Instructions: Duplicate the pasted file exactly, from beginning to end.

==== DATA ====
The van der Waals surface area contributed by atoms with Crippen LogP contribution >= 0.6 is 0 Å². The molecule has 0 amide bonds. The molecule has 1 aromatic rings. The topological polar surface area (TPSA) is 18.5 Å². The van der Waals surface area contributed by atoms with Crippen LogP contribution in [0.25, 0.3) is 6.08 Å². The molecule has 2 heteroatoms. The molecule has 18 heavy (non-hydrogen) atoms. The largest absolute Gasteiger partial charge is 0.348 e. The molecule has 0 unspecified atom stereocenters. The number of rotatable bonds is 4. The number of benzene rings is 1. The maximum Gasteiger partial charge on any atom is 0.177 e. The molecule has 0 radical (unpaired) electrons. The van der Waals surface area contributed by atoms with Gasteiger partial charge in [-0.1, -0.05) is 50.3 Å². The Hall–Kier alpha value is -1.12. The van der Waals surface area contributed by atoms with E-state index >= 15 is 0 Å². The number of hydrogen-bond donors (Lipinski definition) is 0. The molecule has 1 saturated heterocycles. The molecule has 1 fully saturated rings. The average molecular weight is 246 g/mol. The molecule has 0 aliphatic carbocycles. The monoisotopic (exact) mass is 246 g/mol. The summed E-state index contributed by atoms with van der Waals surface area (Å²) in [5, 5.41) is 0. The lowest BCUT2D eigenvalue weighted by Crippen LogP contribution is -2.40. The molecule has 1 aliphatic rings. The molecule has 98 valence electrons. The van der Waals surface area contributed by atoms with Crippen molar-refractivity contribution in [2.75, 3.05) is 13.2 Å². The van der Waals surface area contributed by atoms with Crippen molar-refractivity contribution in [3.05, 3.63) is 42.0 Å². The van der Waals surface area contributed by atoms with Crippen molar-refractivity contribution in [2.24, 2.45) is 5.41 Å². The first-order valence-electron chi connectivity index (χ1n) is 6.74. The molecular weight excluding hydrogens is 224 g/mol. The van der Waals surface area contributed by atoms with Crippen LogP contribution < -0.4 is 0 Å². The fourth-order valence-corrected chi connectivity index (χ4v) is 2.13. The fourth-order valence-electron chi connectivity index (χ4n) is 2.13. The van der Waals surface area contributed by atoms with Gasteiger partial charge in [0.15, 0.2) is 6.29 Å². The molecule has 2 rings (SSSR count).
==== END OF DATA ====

The van der Waals surface area contributed by atoms with Crippen LogP contribution >= 0.6 is 0 Å². The molecule has 0 amide bonds. The molecule has 1 aromatic rings. The topological polar surface area (TPSA) is 18.5 Å². The van der Waals surface area contributed by atoms with Crippen LogP contribution in [0.25, 0.3) is 6.08 Å². The molecule has 2 heteroatoms. The molecule has 18 heavy (non-hydrogen) atoms. The largest absolute Gasteiger partial charge is 0.348 e. The molecule has 0 unspecified atom stereocenters. The number of rotatable bonds is 4. The number of benzene rings is 1. The maximum Gasteiger partial charge on any atom is 0.177 e. The molecule has 0 radical (unpaired) electrons. The van der Waals surface area contributed by atoms with Gasteiger partial charge in [-0.1, -0.05) is 50.3 Å². The Hall–Kier alpha value is -1.12. The van der Waals surface area contributed by atoms with E-state index >= 15 is 0 Å². The number of hydrogen-bond donors (Lipinski definition) is 0. The molecule has 1 saturated heterocycles. The molecule has 1 fully saturated rings. The average molecular weight is 246 g/mol. The molecule has 0 aliphatic carbocycles. The monoisotopic (exact) mass is 246 g/mol. The summed E-state index contributed by atoms with van der Waals surface area (Å²) in [5, 5.41) is 0. The lowest BCUT2D eigenvalue weighted by Crippen LogP contribution is -2.40. The molecule has 1 aliphatic rings. The molecule has 98 valence electrons. The van der Waals surface area contributed by atoms with Crippen molar-refractivity contribution in [2.75, 3.05) is 13.2 Å². The van der Waals surface area contributed by atoms with Crippen molar-refractivity contribution in [3.05, 3.63) is 42.0 Å². The van der Waals surface area contributed by atoms with Crippen molar-refractivity contribution in [2.24, 2.45) is 5.41 Å². The first-order valence-electron chi connectivity index (χ1n) is 6.74. The molecular weight excluding hydrogens is 224 g/mol. The van der Waals surface area contributed by atoms with Crippen LogP contribution < -0.4 is 0 Å². The fourth-order valence-corrected chi connectivity index (χ4v) is 2.13. The fourth-order valence-electron chi connectivity index (χ4n) is 2.13. The van der Waals surface area contributed by atoms with Gasteiger partial charge in [0.15, 0.2) is 6.29 Å². The molecule has 2 rings (SSSR count).